365 High-Def Days of Oscar: Day 112
Best Original Screenplay
THE PLOT THUS FAR
This is a romantic comedy set in Paris about a family that goes there because of business, and two young people who are engaged to be married in the fall have experiences there that change their lives. It’s about a young man’s great love for a city, Paris, and the illusion people have that a life different from theirs would be much better.
WHAT WE THOUGHT
“Midnight in Paris” is set in several time periods, and Paris glows intensely and seductively in everyone of those. From its overcast skies and reflective streets, showing lovely architectural details and its magnificent landmarks to the superb and lovely recreations of older time periods, one can’t help being seduced, charmed, and inspired to find a way to show what a special place, and consequently what a truly magical film this might be.
Performances are outstanding all around, with Cotillard once again stealing every second she is on the screen. Through her eyes and carefully delivered lines, we understand what attracts us to this special time and place. She is a gorgeous and very talented performer, one who might be truly aware of her standing, yet she doesn’t dwell on it. She attracts many types, but her philosophy is unique, move on, enjoy, live the moment. In a way, she is like the city that has inspired Allen, and many others before him. Paris as a place might not be aware of its magnetism, its beauty, and its power. Cotillard’s muse is the perfect human equivalent, a dazzling and potent woman, who moves from man to man, place to place, time to time, and who surprises us with her own wishes near the end of the story.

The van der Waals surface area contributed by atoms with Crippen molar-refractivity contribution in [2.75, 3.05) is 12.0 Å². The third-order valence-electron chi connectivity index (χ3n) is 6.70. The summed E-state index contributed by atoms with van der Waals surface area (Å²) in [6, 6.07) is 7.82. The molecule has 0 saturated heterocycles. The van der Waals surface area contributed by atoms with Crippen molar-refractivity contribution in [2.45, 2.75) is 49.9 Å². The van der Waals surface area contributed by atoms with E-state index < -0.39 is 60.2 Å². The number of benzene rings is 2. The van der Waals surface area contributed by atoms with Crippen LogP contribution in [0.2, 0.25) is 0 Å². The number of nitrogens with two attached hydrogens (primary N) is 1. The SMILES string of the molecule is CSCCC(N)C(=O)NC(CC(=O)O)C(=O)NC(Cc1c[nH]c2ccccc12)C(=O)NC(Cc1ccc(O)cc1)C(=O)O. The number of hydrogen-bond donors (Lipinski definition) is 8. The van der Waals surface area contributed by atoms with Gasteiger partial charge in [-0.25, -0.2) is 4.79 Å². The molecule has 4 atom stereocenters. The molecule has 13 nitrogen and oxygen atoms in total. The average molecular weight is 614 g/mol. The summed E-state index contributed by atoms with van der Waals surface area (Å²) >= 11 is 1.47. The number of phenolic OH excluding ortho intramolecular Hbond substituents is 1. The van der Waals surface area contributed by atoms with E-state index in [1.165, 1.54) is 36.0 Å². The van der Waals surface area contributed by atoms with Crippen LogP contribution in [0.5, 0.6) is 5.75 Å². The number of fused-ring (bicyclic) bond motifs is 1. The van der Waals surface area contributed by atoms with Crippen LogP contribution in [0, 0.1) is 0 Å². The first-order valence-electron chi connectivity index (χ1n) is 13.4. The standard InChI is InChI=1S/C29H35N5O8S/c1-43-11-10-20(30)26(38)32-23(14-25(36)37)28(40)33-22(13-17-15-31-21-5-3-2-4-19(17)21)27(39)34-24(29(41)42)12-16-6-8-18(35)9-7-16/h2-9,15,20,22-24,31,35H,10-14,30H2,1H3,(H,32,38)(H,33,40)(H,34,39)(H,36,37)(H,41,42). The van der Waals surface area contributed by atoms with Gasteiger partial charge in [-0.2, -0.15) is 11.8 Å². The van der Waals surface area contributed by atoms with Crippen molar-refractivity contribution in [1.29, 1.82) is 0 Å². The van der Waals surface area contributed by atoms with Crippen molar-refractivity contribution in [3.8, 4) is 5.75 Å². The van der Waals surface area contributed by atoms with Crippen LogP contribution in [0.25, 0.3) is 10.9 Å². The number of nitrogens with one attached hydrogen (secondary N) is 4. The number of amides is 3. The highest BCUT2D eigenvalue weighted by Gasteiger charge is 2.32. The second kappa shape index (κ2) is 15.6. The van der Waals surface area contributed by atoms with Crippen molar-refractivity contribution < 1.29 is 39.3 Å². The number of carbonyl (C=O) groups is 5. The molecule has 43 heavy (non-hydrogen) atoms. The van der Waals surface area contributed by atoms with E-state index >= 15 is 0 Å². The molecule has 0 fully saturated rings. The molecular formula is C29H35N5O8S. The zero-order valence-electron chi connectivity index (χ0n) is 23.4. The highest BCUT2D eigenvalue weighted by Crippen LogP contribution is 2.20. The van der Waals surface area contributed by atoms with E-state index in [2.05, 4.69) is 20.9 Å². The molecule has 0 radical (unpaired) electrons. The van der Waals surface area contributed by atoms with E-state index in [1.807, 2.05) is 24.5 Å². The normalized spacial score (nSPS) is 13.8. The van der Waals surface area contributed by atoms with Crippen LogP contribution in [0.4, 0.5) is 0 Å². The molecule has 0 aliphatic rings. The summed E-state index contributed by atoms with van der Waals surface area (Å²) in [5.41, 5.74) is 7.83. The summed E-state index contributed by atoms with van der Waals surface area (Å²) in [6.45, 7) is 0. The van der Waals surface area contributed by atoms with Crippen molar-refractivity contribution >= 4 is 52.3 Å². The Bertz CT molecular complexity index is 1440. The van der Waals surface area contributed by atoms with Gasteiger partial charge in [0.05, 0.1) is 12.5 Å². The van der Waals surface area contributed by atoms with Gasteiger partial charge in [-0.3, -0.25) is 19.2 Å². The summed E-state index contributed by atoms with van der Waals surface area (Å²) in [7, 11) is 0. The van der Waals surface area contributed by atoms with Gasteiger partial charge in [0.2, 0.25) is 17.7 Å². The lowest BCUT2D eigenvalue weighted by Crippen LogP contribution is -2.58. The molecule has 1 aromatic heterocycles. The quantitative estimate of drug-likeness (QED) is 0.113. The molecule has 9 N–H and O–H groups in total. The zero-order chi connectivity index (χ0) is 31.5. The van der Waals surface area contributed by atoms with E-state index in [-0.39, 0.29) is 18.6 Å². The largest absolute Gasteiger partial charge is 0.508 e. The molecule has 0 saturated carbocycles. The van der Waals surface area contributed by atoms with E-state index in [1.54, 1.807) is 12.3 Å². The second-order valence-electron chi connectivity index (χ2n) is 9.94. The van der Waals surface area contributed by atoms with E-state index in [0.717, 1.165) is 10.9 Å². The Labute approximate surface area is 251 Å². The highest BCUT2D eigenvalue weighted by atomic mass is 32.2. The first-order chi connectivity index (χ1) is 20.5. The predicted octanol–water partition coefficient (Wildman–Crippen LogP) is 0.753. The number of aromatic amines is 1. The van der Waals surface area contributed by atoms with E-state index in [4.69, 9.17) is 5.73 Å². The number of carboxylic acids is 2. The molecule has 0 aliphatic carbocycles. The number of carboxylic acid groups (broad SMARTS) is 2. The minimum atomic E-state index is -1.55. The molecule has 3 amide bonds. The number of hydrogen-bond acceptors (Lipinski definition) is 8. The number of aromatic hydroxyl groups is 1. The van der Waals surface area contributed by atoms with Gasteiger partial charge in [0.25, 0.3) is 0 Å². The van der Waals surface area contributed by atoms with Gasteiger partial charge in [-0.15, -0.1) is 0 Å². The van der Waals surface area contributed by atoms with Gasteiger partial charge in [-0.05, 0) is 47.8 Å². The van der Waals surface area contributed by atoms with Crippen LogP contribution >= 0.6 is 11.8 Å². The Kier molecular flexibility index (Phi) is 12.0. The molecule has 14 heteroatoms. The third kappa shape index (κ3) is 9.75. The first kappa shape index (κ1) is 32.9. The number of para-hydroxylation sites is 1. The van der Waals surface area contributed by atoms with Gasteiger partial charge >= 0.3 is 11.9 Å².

Allen’s screenplay leaps right off the page thanks to his cast, but this too is something that isn’t unusual for a Woody Allen film. At his best, Allen picks actors that play their parts with a sense of realism that, when combined with some elements of the fantastic, charm the audience. Just about everyone here manages to do just this, with the exception of Rachel McAdams, who tries her hardest with an underdeveloped character. Marion Cotillard is the best of the cast in her role as Picasso’s mistress. She’s bursting with sexuality yet she’s grounded in her ability to deliver her dialogue with her natural French accent.
The DVD comes with a single special feature about the film’s time at Cannes. The A/V Quality is pretty strong for standard definition and we get a Dolby 5.1 track that seems really loud for a Woody Allen movie. Hell, it’s a Woody Allen movie and we’re getting special features. That’s a coup by itself. In the end, I’d recommend a purchase.
The Blu-Ray sports a 1080p transfer and DTS-HD 5.1 master audio track. Plus, you get a featurette and photo gallery.
RELEASE DATE: 12/20/2011